Is your handbag too heavy for your body?

Let’s be real, the world loves big bags and what’s there not to love? Think again because this is one scenario where bigger is definitely not better! While big bags are just perfect for carrying around everything you need from that bottle of hand sanitiser that you just had to buy to those receipts you keep forgetting to throw out, it’s really bad news for your body especially with the increasing weight of handbags nowadays. Those gorgeous designer bags just keep growing in size and nowadays they even come with lots of zippers and studs, making them heavier than ever. Well, if you’re a handbag packrat, keep reading to see why it’s time to clear your heavy handbag out!

A lady is carrying a big black handbag.
Big handbags generally result in users carrying much more stuff than necessary.

1. Your natural gait is disrupted

Carrying a heavy handbag on one shoulder significantly interferes with our normal gait. Our gait helps to keep our body balanced. Having a heavy handbag on one side of the body prevents the arm on that side from swinging properly as we instinctively try to prevent the load from swinging. Thus to make sure that our body stay balanced, the other arm has to swing more. This can result in many problems, such as chronic pain, should the situation persist.

2. Your posture is thrown off

Since more weight is acting on one shoulder, your muscles are off balance due to the asymmetric load. Your body leans to the other side to counterbalance the weight. As such, your posture is thrown off. Most people tend to carry handbags on their dominant side — right-handed people will tend to hang it over your right shoulder. But this causes the muscles in your dominant shoulder, particularly the trapezius muscle, to become bigger. Over time a lopsided posture can develop from the forced muscle development on one side. Carrying an asymmetric load also causes muscles in your spine to compensate for the weight, causing spasms in the opposite side of the spine, lower back and sacrum (the bone at the base of the lower spine) — the more skewed the load is, the harder your body will have to work to counterbalance it.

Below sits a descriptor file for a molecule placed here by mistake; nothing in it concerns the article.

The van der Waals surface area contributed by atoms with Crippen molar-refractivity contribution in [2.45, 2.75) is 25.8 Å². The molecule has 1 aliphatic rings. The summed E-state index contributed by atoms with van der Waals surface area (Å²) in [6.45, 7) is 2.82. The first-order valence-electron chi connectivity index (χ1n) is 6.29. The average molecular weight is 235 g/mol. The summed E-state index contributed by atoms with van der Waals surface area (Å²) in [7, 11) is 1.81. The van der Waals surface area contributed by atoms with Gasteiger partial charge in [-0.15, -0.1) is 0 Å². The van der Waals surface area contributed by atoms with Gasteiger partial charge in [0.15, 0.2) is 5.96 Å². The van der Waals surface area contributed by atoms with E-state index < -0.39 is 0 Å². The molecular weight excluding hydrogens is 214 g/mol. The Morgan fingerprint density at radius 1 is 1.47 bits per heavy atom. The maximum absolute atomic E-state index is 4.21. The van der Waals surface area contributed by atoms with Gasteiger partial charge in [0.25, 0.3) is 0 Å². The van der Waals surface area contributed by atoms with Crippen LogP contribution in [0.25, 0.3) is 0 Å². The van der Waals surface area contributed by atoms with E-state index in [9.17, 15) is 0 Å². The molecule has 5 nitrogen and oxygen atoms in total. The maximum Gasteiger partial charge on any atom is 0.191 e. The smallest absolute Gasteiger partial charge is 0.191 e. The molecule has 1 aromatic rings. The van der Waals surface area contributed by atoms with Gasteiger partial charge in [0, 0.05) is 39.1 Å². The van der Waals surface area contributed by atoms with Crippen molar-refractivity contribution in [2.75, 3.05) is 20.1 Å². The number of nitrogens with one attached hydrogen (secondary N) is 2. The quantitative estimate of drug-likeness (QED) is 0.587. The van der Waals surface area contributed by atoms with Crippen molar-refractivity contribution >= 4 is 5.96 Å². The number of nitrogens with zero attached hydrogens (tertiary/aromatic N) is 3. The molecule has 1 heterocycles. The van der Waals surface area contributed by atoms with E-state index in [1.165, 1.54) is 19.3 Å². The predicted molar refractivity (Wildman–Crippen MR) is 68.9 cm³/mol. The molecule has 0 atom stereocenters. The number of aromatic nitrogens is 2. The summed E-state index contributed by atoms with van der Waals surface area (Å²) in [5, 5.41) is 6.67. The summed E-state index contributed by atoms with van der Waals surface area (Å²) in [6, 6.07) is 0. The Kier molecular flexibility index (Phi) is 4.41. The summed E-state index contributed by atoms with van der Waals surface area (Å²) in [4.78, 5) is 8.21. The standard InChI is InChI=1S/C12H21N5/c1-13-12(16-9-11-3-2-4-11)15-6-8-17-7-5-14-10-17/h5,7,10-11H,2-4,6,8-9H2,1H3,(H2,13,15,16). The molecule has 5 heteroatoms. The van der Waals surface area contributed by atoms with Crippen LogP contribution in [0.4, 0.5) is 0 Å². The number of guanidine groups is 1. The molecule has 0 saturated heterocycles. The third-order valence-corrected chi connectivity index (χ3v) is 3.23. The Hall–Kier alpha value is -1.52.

3. Tension headache/muscle tension

Due to your body’s efforts to redistribute the extra weight, your muscles tense more and as such become stiff. The trapezius muscle and the muscles that go from your shoulder to the base of your neck, which sits on top of your shoulders, may spasm and therefore tighten, resulting in a lot of stiffness in the upper back, shoulder area and neck. This may lead to pain when turning your head and the development of arthritis in the lower neck. Some may even develop tension headaches from constantly carrying heavy handbags. As the muscles in your shoulder and neck area spasm, it can result in pain from the back of your skull that radiates around to the front.

A man can be partially seen carrying a brown leather shoulder bag and a thick book.
Men are also at risk due to the heavy shoulder bags they carry.

While the name ‘handbag syndrome’ may suggest that only women suffer from this ailment, men are also affected now more than ever as well due to laptops and the additional weight of accessories such as the charger and mouse. Simply getting an ergonomic shoulder bag is not sufficient as your body will still be adversely affected should the weight of your shoulder bag be too much.  The best solution is to lighten your bag. Try getting rid of bulky items such as hardcover books and old-fashioned schedule diaries and replacing them with the Inkcase which transforms your phone into an e-reader and planner without adding any weight to your bag!

InkCase i7
The Inkcase is the world’s slimmest and lightest e-reader.
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